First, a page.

Does the sex of one’s co-twin affect height and BMI in adulthood? A study of dizygotic adult twins from 31 cohorts. / Bogl, Leonie H; Jelenkovic, Aline; Vuoksimaa, Eero; Juel Ahrenfeldt, Linda ; Pietiläinen, Kirsi H; Stazi, Maria Antonietta; Fagnani, Corrado; D’Ippolito, Cristina; Hur, Yoon-Mi; Jeong, Hoe-Uk; Silberg, Judy L; Eaves, Lindon J; Maes, Hermine H; Bayasgalan, Gombojav; Narandalai, Danshiitsoodol; Cutler, Tessa L; Kandler, Christian; Jang, Kerry L; Christensen, Kaare; Skytthe, Axel; Kyvik, Kirsten O.; Cozen, Wendy; Hwang, Amie E; Mack, Thomas M; Derom, Catherine A; Vlietinck, Robert F; Nelson, Tracy L; Whitfield, Keith E; Corley, Robin P; Huibregtse, Brooke M; McAdams, Tom A; Eley, Thalia C; Gregory, Alice M; Krueger, Robert F; McGue, Matt; Pahlen, Shandell; Willemsen, Gonneke; Bartels, Meike; van Beijsterveldt, Toos C E M; Pang, Zengchang; Tan, Qihua; Zhang, Dongfeng; Martin, Nicholas G.; Medland, Sarah E; Montgomery, Grant W; Hjelmborg, J. V.B.; Rebato, Esther; Swan, Gary E; Krasnow, Ruth; Busjahn, Andreas; Lichtenstein, Paul; Öncel, Sevgi Y; Aliev, Fazil; Baker, Laura A; Tuvblad, Catherine; Siribaddana, Sisira H; Hotopf, Matthew; Sumathipala, Athula; Rijsdijk, Fruhling; Magnusson, Patrik K E; Pedersen, Nancy L; Aslan, Anna K Dahl; Ordoñana, Juan R; Sánchez-Romera, Juan F; Colodro-Conde, Lucia; Duncan, Glen E; Buchwald, Dedra; Tarnoki, Adam D; Tarnoki, David L; Yokoyama, Yoshie; Hopper, John L; Loos, Ruth J F; Boomsma, Dorret I.; Sørensen, Thorkild I A; Silventoinen, Karri; Kaprio, Jaakko.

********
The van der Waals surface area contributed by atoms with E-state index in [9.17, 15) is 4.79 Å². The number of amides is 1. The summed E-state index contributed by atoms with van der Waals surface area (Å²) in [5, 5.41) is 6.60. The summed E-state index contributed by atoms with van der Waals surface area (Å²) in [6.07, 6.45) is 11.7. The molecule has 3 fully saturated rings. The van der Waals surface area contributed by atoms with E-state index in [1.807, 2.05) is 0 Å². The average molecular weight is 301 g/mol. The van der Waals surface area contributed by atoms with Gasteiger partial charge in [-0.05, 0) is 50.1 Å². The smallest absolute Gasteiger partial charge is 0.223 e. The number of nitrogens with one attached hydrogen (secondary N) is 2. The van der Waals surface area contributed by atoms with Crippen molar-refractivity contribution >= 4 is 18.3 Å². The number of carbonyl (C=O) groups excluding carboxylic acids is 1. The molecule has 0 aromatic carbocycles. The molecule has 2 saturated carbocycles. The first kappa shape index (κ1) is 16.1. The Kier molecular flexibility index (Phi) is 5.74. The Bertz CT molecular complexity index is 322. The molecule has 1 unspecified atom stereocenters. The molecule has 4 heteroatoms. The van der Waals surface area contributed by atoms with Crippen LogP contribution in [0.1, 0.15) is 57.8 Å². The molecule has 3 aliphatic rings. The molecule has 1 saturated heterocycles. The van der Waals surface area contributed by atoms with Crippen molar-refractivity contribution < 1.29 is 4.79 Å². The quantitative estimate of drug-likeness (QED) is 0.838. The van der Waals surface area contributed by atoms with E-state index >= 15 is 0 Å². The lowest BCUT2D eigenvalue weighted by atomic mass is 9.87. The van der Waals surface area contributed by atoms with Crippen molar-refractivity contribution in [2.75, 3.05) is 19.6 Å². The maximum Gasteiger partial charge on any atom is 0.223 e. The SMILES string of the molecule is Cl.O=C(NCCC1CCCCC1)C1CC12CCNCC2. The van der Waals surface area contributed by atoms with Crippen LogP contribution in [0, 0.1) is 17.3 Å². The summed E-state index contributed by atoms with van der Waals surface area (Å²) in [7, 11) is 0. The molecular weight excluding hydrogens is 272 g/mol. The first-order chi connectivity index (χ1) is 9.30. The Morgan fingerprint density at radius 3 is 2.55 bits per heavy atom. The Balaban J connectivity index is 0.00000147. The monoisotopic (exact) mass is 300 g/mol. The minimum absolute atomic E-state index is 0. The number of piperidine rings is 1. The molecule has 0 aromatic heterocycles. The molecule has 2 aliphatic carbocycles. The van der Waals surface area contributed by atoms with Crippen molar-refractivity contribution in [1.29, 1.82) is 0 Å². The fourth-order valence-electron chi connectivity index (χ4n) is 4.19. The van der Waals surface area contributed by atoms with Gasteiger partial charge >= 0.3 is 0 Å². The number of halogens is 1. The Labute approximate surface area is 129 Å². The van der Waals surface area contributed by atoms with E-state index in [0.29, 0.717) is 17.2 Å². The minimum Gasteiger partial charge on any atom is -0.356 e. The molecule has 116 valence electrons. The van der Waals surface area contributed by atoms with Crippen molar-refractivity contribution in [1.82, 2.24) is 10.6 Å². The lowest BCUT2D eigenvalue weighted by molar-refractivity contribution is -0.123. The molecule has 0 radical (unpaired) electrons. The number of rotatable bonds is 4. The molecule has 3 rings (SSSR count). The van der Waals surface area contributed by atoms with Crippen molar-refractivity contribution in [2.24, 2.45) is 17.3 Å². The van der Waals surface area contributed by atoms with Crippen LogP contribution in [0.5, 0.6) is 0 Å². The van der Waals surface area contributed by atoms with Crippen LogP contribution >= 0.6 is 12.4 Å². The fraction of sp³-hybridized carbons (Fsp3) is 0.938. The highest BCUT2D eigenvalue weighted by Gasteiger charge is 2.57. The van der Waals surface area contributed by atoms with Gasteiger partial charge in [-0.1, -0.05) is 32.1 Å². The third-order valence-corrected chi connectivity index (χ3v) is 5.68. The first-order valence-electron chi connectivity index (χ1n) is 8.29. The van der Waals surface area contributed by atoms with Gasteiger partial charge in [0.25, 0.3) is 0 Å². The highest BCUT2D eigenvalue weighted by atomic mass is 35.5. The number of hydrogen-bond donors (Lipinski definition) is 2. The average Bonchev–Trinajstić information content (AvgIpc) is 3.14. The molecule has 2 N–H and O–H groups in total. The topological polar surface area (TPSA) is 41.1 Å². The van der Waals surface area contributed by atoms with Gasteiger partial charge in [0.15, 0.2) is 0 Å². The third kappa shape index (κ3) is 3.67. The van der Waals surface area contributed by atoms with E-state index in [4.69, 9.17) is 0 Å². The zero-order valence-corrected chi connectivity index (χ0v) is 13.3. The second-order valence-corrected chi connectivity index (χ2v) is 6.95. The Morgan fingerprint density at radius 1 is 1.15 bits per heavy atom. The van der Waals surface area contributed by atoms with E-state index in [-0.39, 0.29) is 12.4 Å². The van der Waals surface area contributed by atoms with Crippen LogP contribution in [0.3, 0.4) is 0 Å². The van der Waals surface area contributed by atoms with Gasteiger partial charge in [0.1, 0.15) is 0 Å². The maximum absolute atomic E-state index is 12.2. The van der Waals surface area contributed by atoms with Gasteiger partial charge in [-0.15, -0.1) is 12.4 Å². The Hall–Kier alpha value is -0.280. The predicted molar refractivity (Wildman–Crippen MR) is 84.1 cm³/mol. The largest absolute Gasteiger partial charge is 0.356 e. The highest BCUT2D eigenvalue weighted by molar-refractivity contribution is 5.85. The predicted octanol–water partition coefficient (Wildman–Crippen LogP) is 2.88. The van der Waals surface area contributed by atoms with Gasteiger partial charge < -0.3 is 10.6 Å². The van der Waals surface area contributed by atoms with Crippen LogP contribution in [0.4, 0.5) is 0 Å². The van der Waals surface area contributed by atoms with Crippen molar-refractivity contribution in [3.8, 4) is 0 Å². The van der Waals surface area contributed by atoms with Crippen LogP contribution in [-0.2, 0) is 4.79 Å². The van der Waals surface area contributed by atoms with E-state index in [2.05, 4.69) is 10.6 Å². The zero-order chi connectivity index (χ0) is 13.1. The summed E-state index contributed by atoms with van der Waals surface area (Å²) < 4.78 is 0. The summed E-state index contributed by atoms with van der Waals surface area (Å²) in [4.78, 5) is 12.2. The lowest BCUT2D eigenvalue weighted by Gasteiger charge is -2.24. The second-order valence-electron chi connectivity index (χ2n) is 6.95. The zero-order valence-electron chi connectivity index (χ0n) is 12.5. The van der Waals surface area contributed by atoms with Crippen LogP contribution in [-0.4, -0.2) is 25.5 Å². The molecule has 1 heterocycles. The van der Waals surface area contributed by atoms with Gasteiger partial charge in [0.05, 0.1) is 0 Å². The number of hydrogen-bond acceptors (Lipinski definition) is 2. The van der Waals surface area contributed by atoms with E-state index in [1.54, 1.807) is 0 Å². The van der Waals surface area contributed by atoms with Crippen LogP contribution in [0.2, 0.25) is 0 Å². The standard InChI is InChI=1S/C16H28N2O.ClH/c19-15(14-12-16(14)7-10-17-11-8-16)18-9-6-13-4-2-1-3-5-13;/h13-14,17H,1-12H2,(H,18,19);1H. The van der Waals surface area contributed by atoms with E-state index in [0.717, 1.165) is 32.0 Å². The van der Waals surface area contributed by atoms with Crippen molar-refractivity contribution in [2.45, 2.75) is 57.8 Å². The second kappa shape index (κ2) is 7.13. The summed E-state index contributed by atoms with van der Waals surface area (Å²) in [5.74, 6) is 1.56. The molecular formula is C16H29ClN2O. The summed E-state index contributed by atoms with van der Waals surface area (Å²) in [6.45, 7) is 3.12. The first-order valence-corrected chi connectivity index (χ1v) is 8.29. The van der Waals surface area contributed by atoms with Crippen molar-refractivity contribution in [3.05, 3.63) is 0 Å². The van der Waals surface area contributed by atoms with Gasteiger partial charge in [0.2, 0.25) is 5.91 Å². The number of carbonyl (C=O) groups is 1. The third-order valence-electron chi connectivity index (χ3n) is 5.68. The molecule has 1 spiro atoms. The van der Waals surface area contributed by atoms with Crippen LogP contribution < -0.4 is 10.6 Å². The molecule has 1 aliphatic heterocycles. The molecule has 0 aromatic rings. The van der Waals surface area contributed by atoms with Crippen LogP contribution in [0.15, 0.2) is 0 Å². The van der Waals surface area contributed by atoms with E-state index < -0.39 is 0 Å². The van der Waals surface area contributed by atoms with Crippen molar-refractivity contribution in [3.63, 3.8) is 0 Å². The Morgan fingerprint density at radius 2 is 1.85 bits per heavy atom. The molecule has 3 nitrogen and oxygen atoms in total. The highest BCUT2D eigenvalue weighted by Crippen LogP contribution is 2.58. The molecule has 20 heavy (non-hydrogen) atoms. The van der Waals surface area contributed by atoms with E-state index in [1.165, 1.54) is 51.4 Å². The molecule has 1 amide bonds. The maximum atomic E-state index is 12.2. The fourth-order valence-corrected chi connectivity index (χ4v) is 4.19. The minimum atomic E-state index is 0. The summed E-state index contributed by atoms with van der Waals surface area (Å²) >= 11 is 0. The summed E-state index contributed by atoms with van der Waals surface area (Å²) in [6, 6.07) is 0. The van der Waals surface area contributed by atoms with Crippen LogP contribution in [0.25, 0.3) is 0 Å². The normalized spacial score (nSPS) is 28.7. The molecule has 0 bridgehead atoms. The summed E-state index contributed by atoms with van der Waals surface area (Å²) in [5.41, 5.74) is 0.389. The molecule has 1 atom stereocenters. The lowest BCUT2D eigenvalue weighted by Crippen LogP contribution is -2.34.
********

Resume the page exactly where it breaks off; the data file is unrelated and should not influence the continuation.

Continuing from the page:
In: Biology of Sex Differences, Vol. 8, 14, 2017.

Research output: Contribution to journalJournal articleResearchpeer-review

TY - JOUR

T1 - Does the sex of one’s co-twin affect height and BMI in adulthood? A study of dizygotic adult twins from 31 cohorts

AU - Bogl, Leonie H

AU - Jelenkovic, Aline

AU - Vuoksimaa, Eero

AU - Juel Ahrenfeldt, Linda

AU - Pietiläinen, Kirsi H

AU - Stazi, Maria Antonietta

AU - Fagnani, Corrado

AU - D’Ippolito, Cristina

AU - Hur, Yoon-Mi

AU - Jeong, Hoe-Uk

AU - Silberg, Judy L

AU - Eaves, Lindon J

AU - Maes, Hermine H

AU - Bayasgalan, Gombojav

AU - Narandalai, Danshiitsoodol

AU - Cutler, Tessa L

AU - Kandler, Christian

AU - Jang, Kerry L

AU - Christensen, Kaare

AU - Skytthe, Axel

AU - Kyvik, Kirsten O.

AU - Cozen, Wendy

AU - Hwang, Amie E

AU - Mack, Thomas M

AU - Derom, Catherine A

AU - Vlietinck, Robert F

AU - Nelson, Tracy L

AU - Whitfield, Keith E

AU - Corley, Robin P

AU - Huibregtse, Brooke M

AU - McAdams, Tom A

AU - Eley, Thalia C

AU - Gregory, Alice M

AU - Krueger, Robert F

AU - McGue, Matt

AU - Pahlen, Shandell

AU - Willemsen, Gonneke

AU - Bartels, Meike

AU - van Beijsterveldt, Toos C E M

AU - Pang, Zengchang

AU - Tan, Qihua

AU - Zhang, Dongfeng

AU - Martin, Nicholas G.

AU - Medland, Sarah E

AU - Montgomery, Grant W

AU - Hjelmborg, J. V.B.

AU - Rebato, Esther

AU - Swan, Gary E

AU - Krasnow, Ruth

AU - Busjahn, Andreas

AU - Lichtenstein, Paul

AU - Öncel, Sevgi Y

AU - Aliev, Fazil

AU - Baker, Laura A

AU - Tuvblad, Catherine

AU - Siribaddana, Sisira H

AU - Hotopf, Matthew

AU - Sumathipala, Athula

AU - Rijsdijk, Fruhling

AU - Magnusson, Patrik K E

AU - Pedersen, Nancy L

AU - Aslan, Anna K Dahl

AU - Ordoñana, Juan R

AU - Sánchez-Romera, Juan F

AU - Colodro-Conde, Lucia

AU - Duncan, Glen E

AU - Buchwald, Dedra

AU - Tarnoki, Adam D

AU - Tarnoki, David L

AU - Yokoyama, Yoshie

AU - Hopper, John L

AU - Loos, Ruth J F

AU - Boomsma, Dorret I.

AU - Sørensen, Thorkild I A

AU - Silventoinen, Karri

AU - Kaprio, Jaakko

PY - 2017

Y1 - 2017